Many woods are used to make up the various parts of the guitar. With the shortage of quality materials companies have been looking for alternatives to provide high quality instruments that don’t take a large footprint of our natural resources. In general the majority of the acoustic guitars have a spruce or cedar top, and a back and sides made from either sapele, mahogany, rosewood, or maple. There are others but that is what is used for the bulk of the acoustic guitars.
Here is a table of these common woods with their typical usage and sound profile:
|Sapele||Warm sound with good mid-range tones, becoming more common than mahogany as has similar qualities and is more abundant.||back, sides, neck|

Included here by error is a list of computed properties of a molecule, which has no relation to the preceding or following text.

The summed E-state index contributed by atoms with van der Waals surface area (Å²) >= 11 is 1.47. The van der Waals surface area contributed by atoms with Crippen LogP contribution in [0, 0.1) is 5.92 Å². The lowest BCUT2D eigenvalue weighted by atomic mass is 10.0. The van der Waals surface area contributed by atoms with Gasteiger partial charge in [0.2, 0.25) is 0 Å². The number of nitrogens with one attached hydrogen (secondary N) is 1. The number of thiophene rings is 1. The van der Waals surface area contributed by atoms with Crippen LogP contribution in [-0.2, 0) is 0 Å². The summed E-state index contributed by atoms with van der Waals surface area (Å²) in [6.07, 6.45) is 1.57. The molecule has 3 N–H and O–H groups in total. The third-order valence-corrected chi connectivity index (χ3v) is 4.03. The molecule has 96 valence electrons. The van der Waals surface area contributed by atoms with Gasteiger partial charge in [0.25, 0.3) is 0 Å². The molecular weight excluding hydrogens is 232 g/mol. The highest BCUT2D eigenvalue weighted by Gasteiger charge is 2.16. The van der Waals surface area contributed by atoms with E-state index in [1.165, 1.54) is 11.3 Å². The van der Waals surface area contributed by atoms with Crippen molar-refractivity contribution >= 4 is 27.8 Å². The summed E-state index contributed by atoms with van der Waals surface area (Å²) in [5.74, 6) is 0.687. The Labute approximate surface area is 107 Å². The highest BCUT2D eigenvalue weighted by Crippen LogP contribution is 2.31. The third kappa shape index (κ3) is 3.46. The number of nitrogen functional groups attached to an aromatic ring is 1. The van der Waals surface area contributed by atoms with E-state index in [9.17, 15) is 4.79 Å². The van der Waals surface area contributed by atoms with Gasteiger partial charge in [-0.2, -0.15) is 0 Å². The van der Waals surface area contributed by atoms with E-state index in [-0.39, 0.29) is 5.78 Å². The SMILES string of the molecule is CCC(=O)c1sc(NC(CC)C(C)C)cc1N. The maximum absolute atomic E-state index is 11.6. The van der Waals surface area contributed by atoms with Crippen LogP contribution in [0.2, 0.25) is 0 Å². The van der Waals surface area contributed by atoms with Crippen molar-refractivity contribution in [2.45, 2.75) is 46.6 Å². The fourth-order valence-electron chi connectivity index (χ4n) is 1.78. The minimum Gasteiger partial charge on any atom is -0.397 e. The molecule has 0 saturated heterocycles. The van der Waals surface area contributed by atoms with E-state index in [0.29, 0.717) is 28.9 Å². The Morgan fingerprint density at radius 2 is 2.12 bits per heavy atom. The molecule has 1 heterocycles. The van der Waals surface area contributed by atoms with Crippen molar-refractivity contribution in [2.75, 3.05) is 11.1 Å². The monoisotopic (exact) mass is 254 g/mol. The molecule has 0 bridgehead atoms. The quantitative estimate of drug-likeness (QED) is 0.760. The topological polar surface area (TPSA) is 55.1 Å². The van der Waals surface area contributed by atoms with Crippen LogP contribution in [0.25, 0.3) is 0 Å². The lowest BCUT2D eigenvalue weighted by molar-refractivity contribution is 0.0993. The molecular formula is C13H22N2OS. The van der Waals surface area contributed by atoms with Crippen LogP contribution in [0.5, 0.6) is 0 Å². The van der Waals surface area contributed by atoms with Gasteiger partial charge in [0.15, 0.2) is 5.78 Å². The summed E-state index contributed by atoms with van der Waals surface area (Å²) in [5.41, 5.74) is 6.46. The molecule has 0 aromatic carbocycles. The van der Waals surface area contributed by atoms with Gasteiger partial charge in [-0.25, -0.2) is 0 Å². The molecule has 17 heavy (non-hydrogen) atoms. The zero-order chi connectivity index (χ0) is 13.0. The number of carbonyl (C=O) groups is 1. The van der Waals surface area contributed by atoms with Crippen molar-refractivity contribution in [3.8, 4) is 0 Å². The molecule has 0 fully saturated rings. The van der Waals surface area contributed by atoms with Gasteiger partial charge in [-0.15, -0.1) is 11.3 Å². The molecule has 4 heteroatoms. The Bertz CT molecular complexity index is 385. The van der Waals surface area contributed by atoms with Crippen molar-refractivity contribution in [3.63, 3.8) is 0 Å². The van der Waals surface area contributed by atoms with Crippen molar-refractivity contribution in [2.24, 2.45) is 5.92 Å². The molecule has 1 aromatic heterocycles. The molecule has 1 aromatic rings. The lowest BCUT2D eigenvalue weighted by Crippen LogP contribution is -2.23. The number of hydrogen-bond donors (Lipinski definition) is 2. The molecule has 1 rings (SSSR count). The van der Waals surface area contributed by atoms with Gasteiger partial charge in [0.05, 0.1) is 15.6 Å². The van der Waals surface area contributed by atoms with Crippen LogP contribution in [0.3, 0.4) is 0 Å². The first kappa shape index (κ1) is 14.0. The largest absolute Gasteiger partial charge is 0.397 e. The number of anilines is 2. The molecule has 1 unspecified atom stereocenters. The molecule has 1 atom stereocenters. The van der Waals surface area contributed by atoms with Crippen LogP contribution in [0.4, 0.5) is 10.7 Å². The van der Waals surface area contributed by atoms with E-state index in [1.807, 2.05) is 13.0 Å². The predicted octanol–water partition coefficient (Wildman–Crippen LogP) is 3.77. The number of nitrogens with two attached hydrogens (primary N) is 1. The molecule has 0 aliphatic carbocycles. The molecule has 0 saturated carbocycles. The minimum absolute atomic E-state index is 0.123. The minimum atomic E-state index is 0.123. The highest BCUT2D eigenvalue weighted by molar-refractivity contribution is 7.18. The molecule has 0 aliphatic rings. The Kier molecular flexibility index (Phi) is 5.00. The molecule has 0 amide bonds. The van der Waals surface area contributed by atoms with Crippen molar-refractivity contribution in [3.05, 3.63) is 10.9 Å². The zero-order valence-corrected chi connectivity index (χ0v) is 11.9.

|Rosewood||Tends to give a little more volume in the bass and shimmering high notes. Brazilian rosewood is prized but very difficult to obtain now. East Indian Rosewood is the more common variety used now.||back, sides, bridge, fret-board|
|Mahogany||Warm sound with good mid-range. Bass and treble notes tend to be more subdued.||back, sides, bridge, neck, top|
|Maple||Brighter sound over all. Sound tends to work well in a group where there are other instruments. The sound doesn’t get lost in the overall sound of the band.||back, sides, neck|
|Ebony||Used on higher end instruments for the fret-board and bridge. As a smooth silky feel when playing.||fret-board|
In addition to solid wood guitars there are guitars made from laminates or “layered” wood. It is real wood but it is a thin piece of would glued to another thin piece of wood and is usually found on the lower end guitars. While guitar enthusiasts will say you should always get the real wood guitar if you can afford it there are some benefits with the laminate wood in that it is not as sensitive to climate and humidity changes.